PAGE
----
What do writers do for fun? Besides writing, of course. Some garden. (I do that too.) Some sew or embroider. (Okay, I do those things too.) But here’s something less common, I brew.
A long time ago, I gave my husband brewing equipment for Christmas, and thus began our homebrewing experience. We’ve been brewing for nearly fourteen years.
|Yeast, two bags of malt, grain, hops, treacle, Iris moss.|
Add water and you get beer.
Here are some FAQs.
Is it hard?
No. Not much more complicated than baking cookies. But it takes time and patience. If you’re not patient, you’ll have a boil-over. There is nothing worse than trying to clean burnt malt off a stove—think, having to scrape with a razorblade. Yep, been there, done that.
|Here's Cal stirred the pot so the wort doesn't boil over. |
In the background is the copper wort chiller.
Is it expensive?
It isn’t cheap. But once you start buying equipment and relatives find out, they tend to buy you the next thing. After all, a wort chiller is a much cooler present than a shirt and a tie.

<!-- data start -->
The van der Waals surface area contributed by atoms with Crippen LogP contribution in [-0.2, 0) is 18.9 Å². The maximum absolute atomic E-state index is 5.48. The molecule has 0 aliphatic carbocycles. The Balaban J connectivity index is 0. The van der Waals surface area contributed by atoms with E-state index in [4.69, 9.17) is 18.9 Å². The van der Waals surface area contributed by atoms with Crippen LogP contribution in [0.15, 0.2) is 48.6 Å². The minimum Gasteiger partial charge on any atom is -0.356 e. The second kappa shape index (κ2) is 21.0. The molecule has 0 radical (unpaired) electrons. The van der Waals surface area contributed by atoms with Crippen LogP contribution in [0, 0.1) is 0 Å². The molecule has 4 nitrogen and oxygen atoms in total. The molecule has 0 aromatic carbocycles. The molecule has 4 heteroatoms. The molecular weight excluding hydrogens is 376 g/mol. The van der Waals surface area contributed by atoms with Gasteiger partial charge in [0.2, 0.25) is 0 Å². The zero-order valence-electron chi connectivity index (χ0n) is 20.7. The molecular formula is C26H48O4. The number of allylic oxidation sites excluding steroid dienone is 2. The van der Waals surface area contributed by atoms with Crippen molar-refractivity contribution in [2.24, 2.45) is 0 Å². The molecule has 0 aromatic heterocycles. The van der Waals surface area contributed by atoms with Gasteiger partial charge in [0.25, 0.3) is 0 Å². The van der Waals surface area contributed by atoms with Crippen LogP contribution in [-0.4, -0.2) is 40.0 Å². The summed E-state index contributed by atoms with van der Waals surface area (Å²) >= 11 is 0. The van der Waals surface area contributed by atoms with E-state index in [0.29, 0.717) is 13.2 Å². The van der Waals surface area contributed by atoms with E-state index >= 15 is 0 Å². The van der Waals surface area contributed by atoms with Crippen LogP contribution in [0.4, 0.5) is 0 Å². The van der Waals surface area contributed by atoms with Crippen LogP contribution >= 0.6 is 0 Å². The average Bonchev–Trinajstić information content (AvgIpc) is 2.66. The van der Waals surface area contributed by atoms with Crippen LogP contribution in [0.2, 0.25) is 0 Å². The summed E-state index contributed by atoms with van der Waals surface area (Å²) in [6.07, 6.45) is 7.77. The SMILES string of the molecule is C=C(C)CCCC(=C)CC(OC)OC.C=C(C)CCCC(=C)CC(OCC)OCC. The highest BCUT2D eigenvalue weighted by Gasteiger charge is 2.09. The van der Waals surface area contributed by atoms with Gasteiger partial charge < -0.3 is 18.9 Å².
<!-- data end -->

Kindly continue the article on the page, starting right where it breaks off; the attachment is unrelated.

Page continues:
How long does it take before the beer is
|Here I am with the grains that have been cooked.|
Depends on the beer. We brewed an Imperial Stout, a fairly heavy ale. I’m guessing start to finish will take 8 to 12 weeks. Maybe a bit longer because it’s winter and our house is cool. The brewing yeast is very responsive to temperature. And when we pitch the yeast, we toss in 100 billion yeast cells. (It takes about 24 hours to culture them. Sounds complicated, but it isn’t.) BTW, brewing in the summer can be interesting. We have had the primary fermenter explode more than once. Thankfully, primary fermenters are made of food safe plastic so there aren’t any glass shards. It just blows the lid off and makes a huge mess.
Interestingly, blowing off the lid has never ruined a batch. There so much carbon dioxide coming off the beer that there hasn’t been any contamination.
|Five gallons of beer in the primary fermenter.|
What do people think?
Some people are shocked. Some people think it’s cool. One time my strict grandmother called while we were brewing. She asked me what I was doing. I said, “Brewing beer.” My grandmother said, “Oh, my mother used to do that every fall. When the wheat was harvested, she made big batches of wheat beer for the workers.” Wow. So I’m upholding a Dutch family tradition. Cool.